Connect with us

Hi, what are you looking for?

Jewish Business News

World News

Iran to turn uranium into reactor fuel under extended deal: source


Iranian workers stand in front of Bushehr nuclear power plant,   1,  200 km south of Tehran
Iran will convert more of its higher-grade enriched uranium into reactor fuel under an interim nuclear deal with six world powers, making the material less suitable for building atomic bombs, a diplomatic source said on Monday.

Iran and the United States, France, Germany, Britain, China, and Russia failed to meet a Nov. 24 deadline for resolving their dispute over Tehran’s nuclear program. They gave themselves until the end of June for further negotiations.

Please help us out :
Will you offer us a hand? Every gift, regardless of size, fuels our future.
Your critical contribution enables us to maintain our independence from shareholders or wealthy owners, allowing us to keep up reporting without bias. It means we can continue to make Jewish Business News available to everyone.
You can support us for as little as $1 via PayPal at
Thank you.

It was the second time this year they had missed a self-imposed target for a comprehensive agreement to scale back Iran’s nuclear program, in exchange for phasing out sanctions that are hurting its oil-dependent economy.

As a result, a preliminary agreement reached late last year, designed to buy time for the talks on a final settlement, will remain in force. Under its terms, Iran halted its most sensitive nuclear activity in return for limited sanctions easing.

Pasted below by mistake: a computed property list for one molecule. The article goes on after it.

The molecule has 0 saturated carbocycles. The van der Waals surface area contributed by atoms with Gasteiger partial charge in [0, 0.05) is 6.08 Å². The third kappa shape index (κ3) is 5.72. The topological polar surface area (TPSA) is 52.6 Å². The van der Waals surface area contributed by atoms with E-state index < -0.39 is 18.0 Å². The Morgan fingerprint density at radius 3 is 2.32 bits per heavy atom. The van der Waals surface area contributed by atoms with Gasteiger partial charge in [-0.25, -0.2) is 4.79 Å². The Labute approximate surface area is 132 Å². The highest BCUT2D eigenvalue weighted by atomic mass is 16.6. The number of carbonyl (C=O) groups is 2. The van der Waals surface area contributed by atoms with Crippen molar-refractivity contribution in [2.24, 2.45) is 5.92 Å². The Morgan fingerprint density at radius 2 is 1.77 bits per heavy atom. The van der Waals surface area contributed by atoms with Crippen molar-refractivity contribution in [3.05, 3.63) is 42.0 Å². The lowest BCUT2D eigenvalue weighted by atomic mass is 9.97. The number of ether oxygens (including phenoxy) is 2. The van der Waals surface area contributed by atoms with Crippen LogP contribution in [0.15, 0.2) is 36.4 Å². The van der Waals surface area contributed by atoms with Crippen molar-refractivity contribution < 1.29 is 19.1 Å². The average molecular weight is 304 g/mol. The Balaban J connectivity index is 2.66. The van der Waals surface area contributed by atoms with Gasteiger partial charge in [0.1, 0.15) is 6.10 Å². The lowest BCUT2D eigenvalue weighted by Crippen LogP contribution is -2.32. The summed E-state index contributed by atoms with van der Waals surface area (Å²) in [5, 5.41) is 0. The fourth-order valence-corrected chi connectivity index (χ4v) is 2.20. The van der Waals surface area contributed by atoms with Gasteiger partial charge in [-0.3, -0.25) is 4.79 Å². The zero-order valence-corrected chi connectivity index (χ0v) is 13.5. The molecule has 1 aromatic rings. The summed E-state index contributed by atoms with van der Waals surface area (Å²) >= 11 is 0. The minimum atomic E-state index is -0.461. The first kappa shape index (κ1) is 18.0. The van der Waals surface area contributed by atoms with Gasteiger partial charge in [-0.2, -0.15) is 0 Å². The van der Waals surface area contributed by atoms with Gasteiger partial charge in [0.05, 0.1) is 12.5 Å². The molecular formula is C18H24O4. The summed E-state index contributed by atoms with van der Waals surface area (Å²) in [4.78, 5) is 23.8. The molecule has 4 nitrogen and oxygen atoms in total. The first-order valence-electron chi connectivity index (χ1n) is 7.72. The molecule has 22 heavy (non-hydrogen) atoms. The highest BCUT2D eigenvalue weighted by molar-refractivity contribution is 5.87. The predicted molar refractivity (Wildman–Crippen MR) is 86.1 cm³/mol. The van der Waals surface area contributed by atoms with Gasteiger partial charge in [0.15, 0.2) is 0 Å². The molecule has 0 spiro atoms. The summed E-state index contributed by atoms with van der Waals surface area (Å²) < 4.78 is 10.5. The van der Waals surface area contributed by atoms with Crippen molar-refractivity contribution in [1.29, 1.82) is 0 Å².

Accordingly, Iran earlier this year eliminated its stockpile of uranium gas enriched to a fissile concentration of 20 percent, a relatively short technical step from weapons-grade material. A large part of it was processed into oxide.

When the deal was first extended in July, Iran undertook to move further away from weapons-usable material by converting 25 kg of the higher-grade uranium oxide – a quarter of the total – into nuclear fuel during the initial four-month extension.

The source, who declined to be named, said under the new extension Iran would continue this work and suggested about 5 kg would be converted per month. The details of the extended agreement have yet to be made public.

In July, a senior U.S. official said that once the oxide had become fuel plates for a Tehran research reactor, Iran would “find it quite difficult and time-consuming” to use it in any nuclear bomb “breakout scenario”.

Iran denies Western allegations that it has been seeking to develop the capability to build atomic arms, saying its nuclear program is a peaceful project to generate electricity.

Under the seven-month extension of the negotiations, Iran will receive about $700 million per month of its oil revenue frozen in banks abroad.



You May Also Like

World News

In the 15th Nov 2015 edition of Israel’s good news, the highlights include:   ·         A new Israeli treatment brings hope to relapsed leukemia...


The Movie The Professional is what made Natalie Portman a Lolita.


After two decades without a rating system in Israel, at the end of 2012 an international tender for hotel rating was published.  Invited to place bids...

VC, Investments

You may not become a millionaire, but there is a lot to learn from George Soros.

Copyright © 2021 Jewish Business News